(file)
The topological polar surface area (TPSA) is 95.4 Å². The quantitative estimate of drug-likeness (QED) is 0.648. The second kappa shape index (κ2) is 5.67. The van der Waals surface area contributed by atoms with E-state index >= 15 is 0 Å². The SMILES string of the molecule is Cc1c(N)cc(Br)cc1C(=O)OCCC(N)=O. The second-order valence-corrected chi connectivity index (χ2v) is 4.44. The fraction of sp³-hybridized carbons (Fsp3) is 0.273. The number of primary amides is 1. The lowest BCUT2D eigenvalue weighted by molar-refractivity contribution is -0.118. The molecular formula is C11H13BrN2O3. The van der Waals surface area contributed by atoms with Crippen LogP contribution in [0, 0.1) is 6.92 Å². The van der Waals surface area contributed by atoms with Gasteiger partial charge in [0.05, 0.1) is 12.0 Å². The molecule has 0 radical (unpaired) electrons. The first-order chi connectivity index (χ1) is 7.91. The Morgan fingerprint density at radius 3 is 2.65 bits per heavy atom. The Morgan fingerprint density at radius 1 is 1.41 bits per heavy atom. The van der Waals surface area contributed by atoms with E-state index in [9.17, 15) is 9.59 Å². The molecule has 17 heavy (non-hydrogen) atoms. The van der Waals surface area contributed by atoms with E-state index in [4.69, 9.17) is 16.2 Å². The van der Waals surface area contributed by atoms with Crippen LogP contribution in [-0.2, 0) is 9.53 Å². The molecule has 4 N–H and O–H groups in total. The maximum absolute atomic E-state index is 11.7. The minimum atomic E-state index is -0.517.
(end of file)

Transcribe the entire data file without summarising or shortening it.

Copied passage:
The topological polar surface area (TPSA) is 95.4 Å². The quantitative estimate of drug-likeness (QED) is 0.648. The second kappa shape index (κ2) is 5.67. The van der Waals surface area contributed by atoms with E-state index >= 15 is 0 Å². The SMILES string of the molecule is Cc1c(N)cc(Br)cc1C(=O)OCCC(N)=O. The second-order valence-corrected chi connectivity index (χ2v) is 4.44. The fraction of sp³-hybridized carbons (Fsp3) is 0.273. The number of primary amides is 1. The lowest BCUT2D eigenvalue weighted by molar-refractivity contribution is -0.118. The molecular formula is C11H13BrN2O3. The van der Waals surface area contributed by atoms with Crippen LogP contribution in [0, 0.1) is 6.92 Å². The van der Waals surface area contributed by atoms with Gasteiger partial charge in [0.05, 0.1) is 12.0 Å². The molecule has 0 radical (unpaired) electrons. The first-order chi connectivity index (χ1) is 7.91. The Morgan fingerprint density at radius 3 is 2.65 bits per heavy atom. The Morgan fingerprint density at radius 1 is 1.41 bits per heavy atom. The van der Waals surface area contributed by atoms with E-state index in [9.17, 15) is 9.59 Å². The molecule has 17 heavy (non-hydrogen) atoms. The van der Waals surface area contributed by atoms with E-state index in [4.69, 9.17) is 16.2 Å². The van der Waals surface area contributed by atoms with Crippen LogP contribution in [-0.2, 0) is 9.53 Å². The molecule has 4 N–H and O–H groups in total. The maximum absolute atomic E-state index is 11.7. The minimum atomic E-state index is -0.517.